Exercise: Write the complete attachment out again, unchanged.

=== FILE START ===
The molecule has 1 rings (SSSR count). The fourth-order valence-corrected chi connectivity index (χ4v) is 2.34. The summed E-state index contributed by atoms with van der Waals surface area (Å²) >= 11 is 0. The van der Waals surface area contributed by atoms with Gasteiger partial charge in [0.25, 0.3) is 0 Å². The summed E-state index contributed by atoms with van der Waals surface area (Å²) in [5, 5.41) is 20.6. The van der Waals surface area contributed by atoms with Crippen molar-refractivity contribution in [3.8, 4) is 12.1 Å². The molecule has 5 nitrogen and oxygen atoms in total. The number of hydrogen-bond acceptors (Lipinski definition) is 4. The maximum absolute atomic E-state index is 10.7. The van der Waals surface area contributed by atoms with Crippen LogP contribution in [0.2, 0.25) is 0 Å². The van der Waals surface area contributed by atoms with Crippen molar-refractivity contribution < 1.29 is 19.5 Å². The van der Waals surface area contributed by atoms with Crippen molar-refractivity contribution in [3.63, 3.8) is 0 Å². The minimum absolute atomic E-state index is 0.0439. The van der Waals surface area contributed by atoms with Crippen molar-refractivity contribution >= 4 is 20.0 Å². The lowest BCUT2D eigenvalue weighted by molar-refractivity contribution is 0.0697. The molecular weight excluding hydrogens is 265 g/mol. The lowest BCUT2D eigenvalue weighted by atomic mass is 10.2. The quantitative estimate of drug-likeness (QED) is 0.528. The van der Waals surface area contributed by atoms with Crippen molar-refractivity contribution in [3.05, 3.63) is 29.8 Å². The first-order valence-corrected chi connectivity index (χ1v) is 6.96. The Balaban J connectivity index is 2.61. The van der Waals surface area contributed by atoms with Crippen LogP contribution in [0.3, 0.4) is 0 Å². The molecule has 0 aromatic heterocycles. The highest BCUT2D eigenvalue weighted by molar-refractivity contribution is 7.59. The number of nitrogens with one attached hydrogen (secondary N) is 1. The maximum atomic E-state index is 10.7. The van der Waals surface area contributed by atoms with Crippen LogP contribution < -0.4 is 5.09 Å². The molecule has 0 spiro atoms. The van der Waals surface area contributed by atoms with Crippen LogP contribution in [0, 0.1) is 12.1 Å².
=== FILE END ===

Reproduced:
The molecule has 1 rings (SSSR count). The fourth-order valence-corrected chi connectivity index (χ4v) is 2.34. The summed E-state index contributed by atoms with van der Waals surface area (Å²) >= 11 is 0. The van der Waals surface area contributed by atoms with Gasteiger partial charge in [0.25, 0.3) is 0 Å². The summed E-state index contributed by atoms with van der Waals surface area (Å²) in [5, 5.41) is 20.6. The van der Waals surface area contributed by atoms with Crippen molar-refractivity contribution in [3.8, 4) is 12.1 Å². The molecule has 5 nitrogen and oxygen atoms in total. The number of hydrogen-bond acceptors (Lipinski definition) is 4. The maximum absolute atomic E-state index is 10.7. The van der Waals surface area contributed by atoms with Crippen LogP contribution in [0.2, 0.25) is 0 Å². The van der Waals surface area contributed by atoms with Crippen molar-refractivity contribution < 1.29 is 19.5 Å². The van der Waals surface area contributed by atoms with Crippen molar-refractivity contribution in [3.63, 3.8) is 0 Å². The minimum absolute atomic E-state index is 0.0439. The van der Waals surface area contributed by atoms with Crippen molar-refractivity contribution >= 4 is 20.0 Å². The lowest BCUT2D eigenvalue weighted by molar-refractivity contribution is 0.0697. The molecular weight excluding hydrogens is 265 g/mol. The lowest BCUT2D eigenvalue weighted by atomic mass is 10.2. The quantitative estimate of drug-likeness (QED) is 0.528. The van der Waals surface area contributed by atoms with Crippen molar-refractivity contribution in [3.05, 3.63) is 29.8 Å². The first-order valence-corrected chi connectivity index (χ1v) is 6.96. The Balaban J connectivity index is 2.61. The van der Waals surface area contributed by atoms with Crippen LogP contribution in [0.3, 0.4) is 0 Å². The molecule has 0 aromatic heterocycles. The highest BCUT2D eigenvalue weighted by molar-refractivity contribution is 7.59. The number of nitrogens with one attached hydrogen (secondary N) is 1. The maximum atomic E-state index is 10.7. The van der Waals surface area contributed by atoms with Crippen LogP contribution < -0.4 is 5.09 Å². The molecule has 0 spiro atoms. The van der Waals surface area contributed by atoms with Crippen LogP contribution in [0, 0.1) is 12.1 Å².